The vaccine contained virus-like particles which resembled circulating flu strains, extracted from native Australian tobacco relatives that were genetically instructed to produce the viral proteins, ScienceAlert reported.
The two trials combined involved nearly 23,000 people and the results suggest that the plant-derived vaccine is not only safe, but comparable to current commercial flu vaccines.
"To the best of our knowledge, these studies and the clinical development programme that preceded them are the largest demonstration to date of the potential for a plant-based platform to produce a human vaccine that can be safe, immunogenic, and effective," the research team wrote.
Every year, the vaccines that protect us against influenza have to be reformulated for the next flu season, which is a huge undertaking.
The influenza virus is a chameleon of sorts, constantly changing the protein molecules it displays on its outer surface, and this has researchers feverishly looking for ways to improve our current vaccine technology.
Most influenza vaccines are currently made using virus particles grown in and harvested from chicken eggs or lab-grown cells, which takes months even after scientists work out which flu strains (and surface proteins) they need to target.
Plants, which can be engineered to produce select proteins and cultivated at scale, could be an alternative, helping to boost our capacity to produce seasonal flu vaccines.
The technique might also help to overcome complications encountered in the way current flu vaccines are manufactured that sometimes renders vaccines less effective.
In this system, the researchers used an Australian relative of the tobacco plant, Nicotiana benthamiana, engineered to produce just the outer shell of influenza viruses. These virus-like particles are then extracted and purified under strict conditions to make a flu vaccine.
The researchers tested their plant-derived vaccine in two clinical trials, funded by the Canadian biotech company which developed the technique, and no major safety concerns were reported.
Phase III trials testing safety and efficacy like this are usually one of the last hurdles vaccines need to clear before they can be approved for widespread use.
But keep in mind that even if a flu vaccine is approved as safe and effective, any manufacturer needs to be able to produce millions of doses every year, which could be a challenge for vaccine-producing plants.
The first trial involved more than 10,100 adults from Asia, Europe and North America, aged 18 to 64 years, and it was designed to show that the vaccine could prevent 70 percent of people in the trial from developing flu-like or other respiratory illnesses in one flu season.
Although this high benchmark was not reached in the trial, the vaccine did protect about a third of people from flu strains circulating in the 2017-2018 Northern Hemisphere winter that were a match for the viral particles in this vaccine.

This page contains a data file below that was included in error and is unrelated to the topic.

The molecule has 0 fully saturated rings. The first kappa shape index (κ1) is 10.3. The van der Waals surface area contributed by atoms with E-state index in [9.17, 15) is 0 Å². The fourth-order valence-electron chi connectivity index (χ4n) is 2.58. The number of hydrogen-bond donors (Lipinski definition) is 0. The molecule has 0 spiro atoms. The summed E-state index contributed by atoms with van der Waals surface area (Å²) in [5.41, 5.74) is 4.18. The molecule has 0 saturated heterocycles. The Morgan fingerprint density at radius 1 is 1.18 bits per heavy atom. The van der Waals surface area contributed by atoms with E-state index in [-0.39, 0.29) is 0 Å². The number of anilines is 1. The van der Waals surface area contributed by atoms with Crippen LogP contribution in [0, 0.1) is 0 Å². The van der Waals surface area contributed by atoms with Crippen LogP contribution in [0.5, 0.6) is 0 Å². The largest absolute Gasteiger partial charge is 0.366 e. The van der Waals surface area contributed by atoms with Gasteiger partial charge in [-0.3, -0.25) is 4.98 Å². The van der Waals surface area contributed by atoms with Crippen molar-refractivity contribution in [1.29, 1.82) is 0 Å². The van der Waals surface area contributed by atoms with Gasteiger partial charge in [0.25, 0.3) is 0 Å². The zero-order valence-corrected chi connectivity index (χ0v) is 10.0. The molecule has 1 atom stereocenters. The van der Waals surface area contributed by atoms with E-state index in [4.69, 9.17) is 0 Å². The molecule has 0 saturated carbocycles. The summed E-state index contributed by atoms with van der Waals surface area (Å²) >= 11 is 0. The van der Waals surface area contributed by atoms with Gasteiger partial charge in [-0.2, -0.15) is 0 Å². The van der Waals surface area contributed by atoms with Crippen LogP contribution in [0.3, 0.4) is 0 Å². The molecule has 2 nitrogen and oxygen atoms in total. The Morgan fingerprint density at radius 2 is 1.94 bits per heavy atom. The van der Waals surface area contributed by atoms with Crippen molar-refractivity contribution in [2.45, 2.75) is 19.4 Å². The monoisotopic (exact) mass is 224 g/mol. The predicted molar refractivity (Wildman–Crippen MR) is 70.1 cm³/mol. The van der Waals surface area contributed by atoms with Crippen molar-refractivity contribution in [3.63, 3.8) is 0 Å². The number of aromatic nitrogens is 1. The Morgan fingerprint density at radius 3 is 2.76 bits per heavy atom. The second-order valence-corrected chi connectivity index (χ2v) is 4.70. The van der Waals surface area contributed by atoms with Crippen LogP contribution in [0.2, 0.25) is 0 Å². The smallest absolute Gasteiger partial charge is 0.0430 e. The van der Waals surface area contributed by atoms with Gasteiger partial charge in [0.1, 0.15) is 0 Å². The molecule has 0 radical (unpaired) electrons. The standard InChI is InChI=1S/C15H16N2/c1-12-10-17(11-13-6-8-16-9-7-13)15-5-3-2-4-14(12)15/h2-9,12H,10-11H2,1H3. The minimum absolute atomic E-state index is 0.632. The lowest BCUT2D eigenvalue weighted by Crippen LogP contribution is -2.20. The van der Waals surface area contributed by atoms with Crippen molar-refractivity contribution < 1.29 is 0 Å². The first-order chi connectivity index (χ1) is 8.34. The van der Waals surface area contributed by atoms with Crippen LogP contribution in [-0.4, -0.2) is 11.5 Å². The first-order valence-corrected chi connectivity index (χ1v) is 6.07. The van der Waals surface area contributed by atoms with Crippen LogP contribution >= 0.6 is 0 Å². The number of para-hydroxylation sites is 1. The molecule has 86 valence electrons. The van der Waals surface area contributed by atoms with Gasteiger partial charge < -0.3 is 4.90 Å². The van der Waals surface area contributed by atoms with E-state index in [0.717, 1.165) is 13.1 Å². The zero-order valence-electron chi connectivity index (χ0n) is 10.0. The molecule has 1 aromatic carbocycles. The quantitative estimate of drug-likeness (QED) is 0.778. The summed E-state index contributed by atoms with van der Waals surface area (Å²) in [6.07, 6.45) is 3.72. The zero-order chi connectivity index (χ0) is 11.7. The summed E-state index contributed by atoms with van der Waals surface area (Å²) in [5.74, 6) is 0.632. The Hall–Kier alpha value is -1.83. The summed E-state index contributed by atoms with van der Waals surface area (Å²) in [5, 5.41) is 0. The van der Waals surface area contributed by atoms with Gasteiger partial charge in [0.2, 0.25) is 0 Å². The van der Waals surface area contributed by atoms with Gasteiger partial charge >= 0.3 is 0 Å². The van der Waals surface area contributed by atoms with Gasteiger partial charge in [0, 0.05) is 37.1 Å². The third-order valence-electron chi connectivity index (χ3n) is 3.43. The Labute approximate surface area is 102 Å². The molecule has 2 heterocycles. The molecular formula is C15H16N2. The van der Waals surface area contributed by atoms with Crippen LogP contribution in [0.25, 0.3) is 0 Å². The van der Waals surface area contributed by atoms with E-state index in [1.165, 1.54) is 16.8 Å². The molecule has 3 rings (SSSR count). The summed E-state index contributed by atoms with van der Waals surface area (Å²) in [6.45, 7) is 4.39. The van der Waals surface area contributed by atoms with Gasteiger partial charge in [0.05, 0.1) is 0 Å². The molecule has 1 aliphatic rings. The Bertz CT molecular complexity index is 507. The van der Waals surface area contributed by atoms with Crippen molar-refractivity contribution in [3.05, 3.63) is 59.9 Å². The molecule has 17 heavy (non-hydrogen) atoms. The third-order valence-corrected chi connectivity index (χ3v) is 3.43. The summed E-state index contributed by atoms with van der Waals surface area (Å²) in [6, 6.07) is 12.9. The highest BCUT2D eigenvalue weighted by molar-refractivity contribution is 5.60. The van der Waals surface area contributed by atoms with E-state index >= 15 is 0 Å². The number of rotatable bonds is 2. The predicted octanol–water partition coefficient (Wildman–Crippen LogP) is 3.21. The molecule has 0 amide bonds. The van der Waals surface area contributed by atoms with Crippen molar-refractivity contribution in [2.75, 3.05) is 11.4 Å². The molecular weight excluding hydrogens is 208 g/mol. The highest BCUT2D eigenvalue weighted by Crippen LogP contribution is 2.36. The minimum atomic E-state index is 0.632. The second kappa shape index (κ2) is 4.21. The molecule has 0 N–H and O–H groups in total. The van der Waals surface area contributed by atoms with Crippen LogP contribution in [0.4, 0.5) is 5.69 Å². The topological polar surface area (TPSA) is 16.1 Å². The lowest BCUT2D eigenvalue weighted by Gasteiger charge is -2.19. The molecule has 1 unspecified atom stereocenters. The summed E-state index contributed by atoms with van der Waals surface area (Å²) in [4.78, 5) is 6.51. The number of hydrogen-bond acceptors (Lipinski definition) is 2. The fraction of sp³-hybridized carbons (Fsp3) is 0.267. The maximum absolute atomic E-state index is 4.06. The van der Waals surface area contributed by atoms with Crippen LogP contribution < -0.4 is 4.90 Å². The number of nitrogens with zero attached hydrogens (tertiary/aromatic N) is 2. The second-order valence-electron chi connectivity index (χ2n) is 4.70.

That result might sound low, but the efficacy of commercial flu vaccines often varies year to year depending on how well a vaccine matches the different flu strains circulating that winter.
The researchers concluded, based on data collected during 2017-2018, that their plant-derived vaccine provided a "broadly similar" level of protection as commercial vaccines used in that particularly long flu season, which is a fair result.
The second study recruited another 12,700 people aged 65 years and over. This is quite important because elderly people's immune systems tend to wane with age, making them more vulnerable to contracting infections.
"Like other influenza vaccines, antibody responses to the [plant-derived] vaccine also diminished with age," the researchers said.
The plant-derived vaccine stimulated less of an antibody response in older people, a somewhat expected result, but it did activate a substantial increase in immune cells ready to respond to flu-like infections.
Promisingly, the protection the vaccine granted people from flu-like illnesses in the 2018-2019 flu season was still on par with a commercially available flu vaccine used that season.
"The field of plant-derived vaccines has grown a lot in the past 28 years, since it was first shown [in 1992] that viral proteins could be expressed in plants," John Tregoning, an infectious disease researcher from Imperial College London, said in a commentary about the latest trial results.
"This is the first time a plant vaccine has been tested in a [human] clinical trial," Tregoning added. "It is a milestone for this technology and sows the seeds for other plant-based vaccines and therapeutics."
If all goes well, this research might one day give us another way to manufacture seasonal flu vaccines that could also be scaled up in the event of another flu pandemic.
In their paper, the researchers claim that their plant-based system can produce the first doses of a newly designed flu vaccine within two months of identifying an emerging influenza strain.
But there is likely still a long road ahead navigating regulatory approvals for this vaccine, so watch this space.